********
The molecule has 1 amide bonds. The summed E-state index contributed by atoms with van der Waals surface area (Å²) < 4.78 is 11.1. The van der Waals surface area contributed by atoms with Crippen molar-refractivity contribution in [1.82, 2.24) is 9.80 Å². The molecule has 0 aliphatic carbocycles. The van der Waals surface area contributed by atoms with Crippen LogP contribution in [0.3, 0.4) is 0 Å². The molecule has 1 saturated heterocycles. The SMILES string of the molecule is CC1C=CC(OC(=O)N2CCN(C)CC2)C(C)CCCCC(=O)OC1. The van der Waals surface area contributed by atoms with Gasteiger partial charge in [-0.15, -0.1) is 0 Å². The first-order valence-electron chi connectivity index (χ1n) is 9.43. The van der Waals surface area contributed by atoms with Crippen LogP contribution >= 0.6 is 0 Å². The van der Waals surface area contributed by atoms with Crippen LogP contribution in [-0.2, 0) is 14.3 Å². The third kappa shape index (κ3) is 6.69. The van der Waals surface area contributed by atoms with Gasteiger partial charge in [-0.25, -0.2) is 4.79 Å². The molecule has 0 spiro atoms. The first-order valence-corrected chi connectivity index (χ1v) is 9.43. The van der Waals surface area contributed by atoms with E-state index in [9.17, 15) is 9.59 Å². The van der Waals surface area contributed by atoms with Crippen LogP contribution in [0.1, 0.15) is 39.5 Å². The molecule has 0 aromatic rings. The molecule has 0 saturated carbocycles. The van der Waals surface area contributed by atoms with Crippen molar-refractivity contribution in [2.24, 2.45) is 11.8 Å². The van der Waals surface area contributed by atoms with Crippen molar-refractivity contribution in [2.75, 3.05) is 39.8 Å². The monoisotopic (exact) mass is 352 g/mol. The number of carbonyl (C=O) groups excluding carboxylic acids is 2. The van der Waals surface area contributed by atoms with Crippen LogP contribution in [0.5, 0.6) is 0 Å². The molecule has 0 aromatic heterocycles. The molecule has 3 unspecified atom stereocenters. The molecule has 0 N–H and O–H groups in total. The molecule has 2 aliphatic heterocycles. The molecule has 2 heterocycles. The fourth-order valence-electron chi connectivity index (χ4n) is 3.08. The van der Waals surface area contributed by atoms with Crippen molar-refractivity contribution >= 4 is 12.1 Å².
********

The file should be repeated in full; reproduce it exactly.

The molecule has 1 amide bonds. The summed E-state index contributed by atoms with van der Waals surface area (Å²) < 4.78 is 11.1. The van der Waals surface area contributed by atoms with Crippen molar-refractivity contribution in [1.82, 2.24) is 9.80 Å². The molecule has 0 aliphatic carbocycles. The van der Waals surface area contributed by atoms with Crippen LogP contribution in [0.3, 0.4) is 0 Å². The molecule has 1 saturated heterocycles. The SMILES string of the molecule is CC1C=CC(OC(=O)N2CCN(C)CC2)C(C)CCCCC(=O)OC1. The van der Waals surface area contributed by atoms with Gasteiger partial charge in [-0.15, -0.1) is 0 Å². The first-order valence-electron chi connectivity index (χ1n) is 9.43. The van der Waals surface area contributed by atoms with Crippen LogP contribution >= 0.6 is 0 Å². The van der Waals surface area contributed by atoms with Crippen LogP contribution in [-0.2, 0) is 14.3 Å². The third kappa shape index (κ3) is 6.69. The van der Waals surface area contributed by atoms with Gasteiger partial charge in [-0.25, -0.2) is 4.79 Å². The molecule has 0 spiro atoms. The first-order valence-corrected chi connectivity index (χ1v) is 9.43. The van der Waals surface area contributed by atoms with E-state index in [9.17, 15) is 9.59 Å². The van der Waals surface area contributed by atoms with Crippen LogP contribution in [0.1, 0.15) is 39.5 Å². The molecule has 0 aromatic rings. The molecule has 0 saturated carbocycles. The van der Waals surface area contributed by atoms with Crippen molar-refractivity contribution in [2.24, 2.45) is 11.8 Å². The van der Waals surface area contributed by atoms with Crippen molar-refractivity contribution in [2.75, 3.05) is 39.8 Å². The monoisotopic (exact) mass is 352 g/mol. The number of carbonyl (C=O) groups excluding carboxylic acids is 2. The van der Waals surface area contributed by atoms with Crippen LogP contribution in [0.5, 0.6) is 0 Å². The molecule has 0 aromatic heterocycles. The molecule has 3 unspecified atom stereocenters. The molecule has 0 N–H and O–H groups in total. The molecule has 2 aliphatic heterocycles. The molecule has 2 heterocycles. The fourth-order valence-electron chi connectivity index (χ4n) is 3.08. The van der Waals surface area contributed by atoms with Crippen molar-refractivity contribution >= 4 is 12.1 Å².